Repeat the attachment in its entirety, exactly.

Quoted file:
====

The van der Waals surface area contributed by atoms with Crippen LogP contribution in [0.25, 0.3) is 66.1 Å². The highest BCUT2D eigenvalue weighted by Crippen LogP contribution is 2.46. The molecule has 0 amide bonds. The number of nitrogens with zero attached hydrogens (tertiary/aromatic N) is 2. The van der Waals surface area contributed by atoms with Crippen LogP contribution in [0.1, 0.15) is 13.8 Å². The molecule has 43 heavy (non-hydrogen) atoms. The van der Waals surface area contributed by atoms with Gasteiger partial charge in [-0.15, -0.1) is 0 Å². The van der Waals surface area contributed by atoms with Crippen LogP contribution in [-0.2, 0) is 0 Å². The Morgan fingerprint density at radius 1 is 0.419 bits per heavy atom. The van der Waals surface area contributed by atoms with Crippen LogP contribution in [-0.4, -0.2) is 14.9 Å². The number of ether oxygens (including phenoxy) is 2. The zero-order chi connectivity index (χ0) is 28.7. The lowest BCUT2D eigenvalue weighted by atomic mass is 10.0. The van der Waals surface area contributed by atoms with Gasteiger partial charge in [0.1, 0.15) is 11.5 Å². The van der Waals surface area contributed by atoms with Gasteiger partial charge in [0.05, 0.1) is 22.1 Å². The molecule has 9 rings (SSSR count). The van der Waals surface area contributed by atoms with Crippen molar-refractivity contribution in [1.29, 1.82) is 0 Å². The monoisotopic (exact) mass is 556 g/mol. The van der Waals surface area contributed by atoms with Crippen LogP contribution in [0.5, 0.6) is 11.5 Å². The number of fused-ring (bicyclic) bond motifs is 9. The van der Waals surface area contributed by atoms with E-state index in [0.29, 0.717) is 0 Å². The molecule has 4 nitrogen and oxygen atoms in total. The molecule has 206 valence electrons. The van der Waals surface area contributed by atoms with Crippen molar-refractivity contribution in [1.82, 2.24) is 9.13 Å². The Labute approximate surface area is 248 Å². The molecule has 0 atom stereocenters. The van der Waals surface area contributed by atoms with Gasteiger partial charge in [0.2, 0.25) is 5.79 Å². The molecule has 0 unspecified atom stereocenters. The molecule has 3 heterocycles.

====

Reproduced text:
The van der Waals surface area contributed by atoms with Crippen LogP contribution in [0.25, 0.3) is 66.1 Å². The highest BCUT2D eigenvalue weighted by Crippen LogP contribution is 2.46. The molecule has 0 amide bonds. The number of nitrogens with zero attached hydrogens (tertiary/aromatic N) is 2. The van der Waals surface area contributed by atoms with Crippen LogP contribution in [0.1, 0.15) is 13.8 Å². The molecule has 43 heavy (non-hydrogen) atoms. The van der Waals surface area contributed by atoms with Gasteiger partial charge in [-0.15, -0.1) is 0 Å². The van der Waals surface area contributed by atoms with Crippen LogP contribution in [-0.2, 0) is 0 Å². The Morgan fingerprint density at radius 1 is 0.419 bits per heavy atom. The van der Waals surface area contributed by atoms with Crippen LogP contribution in [-0.4, -0.2) is 14.9 Å². The number of ether oxygens (including phenoxy) is 2. The zero-order chi connectivity index (χ0) is 28.7. The lowest BCUT2D eigenvalue weighted by atomic mass is 10.0. The van der Waals surface area contributed by atoms with Gasteiger partial charge in [0.1, 0.15) is 11.5 Å². The van der Waals surface area contributed by atoms with Gasteiger partial charge in [0.05, 0.1) is 22.1 Å². The molecule has 9 rings (SSSR count). The van der Waals surface area contributed by atoms with Crippen molar-refractivity contribution in [1.29, 1.82) is 0 Å². The monoisotopic (exact) mass is 556 g/mol. The van der Waals surface area contributed by atoms with Crippen LogP contribution in [0.5, 0.6) is 11.5 Å². The number of fused-ring (bicyclic) bond motifs is 9. The van der Waals surface area contributed by atoms with E-state index in [0.29, 0.717) is 0 Å². The molecule has 4 nitrogen and oxygen atoms in total. The molecule has 206 valence electrons. The van der Waals surface area contributed by atoms with Crippen molar-refractivity contribution in [1.82, 2.24) is 9.13 Å². The Labute approximate surface area is 248 Å². The molecule has 0 atom stereocenters. The van der Waals surface area contributed by atoms with Gasteiger partial charge in [0.2, 0.25) is 5.79 Å². The molecule has 0 unspecified atom stereocenters. The molecule has 3 heterocycles.